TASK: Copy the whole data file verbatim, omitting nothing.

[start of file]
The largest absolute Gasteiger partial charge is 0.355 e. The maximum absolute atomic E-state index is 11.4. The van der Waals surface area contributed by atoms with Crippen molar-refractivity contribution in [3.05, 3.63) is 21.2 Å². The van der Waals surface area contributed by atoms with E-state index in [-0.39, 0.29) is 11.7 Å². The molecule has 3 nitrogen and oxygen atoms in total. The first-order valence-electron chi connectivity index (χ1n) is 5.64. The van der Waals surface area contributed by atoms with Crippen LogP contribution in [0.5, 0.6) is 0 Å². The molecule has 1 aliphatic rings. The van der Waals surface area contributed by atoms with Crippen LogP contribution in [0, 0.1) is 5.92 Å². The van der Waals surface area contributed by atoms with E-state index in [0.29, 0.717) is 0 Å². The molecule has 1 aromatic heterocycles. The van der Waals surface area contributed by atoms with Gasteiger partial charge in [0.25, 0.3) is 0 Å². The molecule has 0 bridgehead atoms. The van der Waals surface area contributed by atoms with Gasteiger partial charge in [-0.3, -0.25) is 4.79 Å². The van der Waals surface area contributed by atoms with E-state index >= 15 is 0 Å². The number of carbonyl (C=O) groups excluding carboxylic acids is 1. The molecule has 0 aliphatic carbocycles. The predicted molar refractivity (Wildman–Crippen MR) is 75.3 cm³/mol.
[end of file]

The largest absolute Gasteiger partial charge is 0.355 e. The maximum absolute atomic E-state index is 11.4. The van der Waals surface area contributed by atoms with Crippen molar-refractivity contribution in [3.05, 3.63) is 21.2 Å². The van der Waals surface area contributed by atoms with E-state index in [-0.39, 0.29) is 11.7 Å². The molecule has 3 nitrogen and oxygen atoms in total. The first-order valence-electron chi connectivity index (χ1n) is 5.64. The van der Waals surface area contributed by atoms with Crippen LogP contribution in [0.5, 0.6) is 0 Å². The molecule has 1 aliphatic rings. The van der Waals surface area contributed by atoms with Crippen LogP contribution in [0, 0.1) is 5.92 Å². The van der Waals surface area contributed by atoms with E-state index in [0.29, 0.717) is 0 Å². The molecule has 1 aromatic heterocycles. The van der Waals surface area contributed by atoms with Gasteiger partial charge in [0.25, 0.3) is 0 Å². The molecule has 0 bridgehead atoms. The van der Waals surface area contributed by atoms with Gasteiger partial charge in [-0.3, -0.25) is 4.79 Å². The van der Waals surface area contributed by atoms with E-state index >= 15 is 0 Å². The number of carbonyl (C=O) groups excluding carboxylic acids is 1. The molecule has 0 aliphatic carbocycles. The predicted molar refractivity (Wildman–Crippen MR) is 75.3 cm³/mol.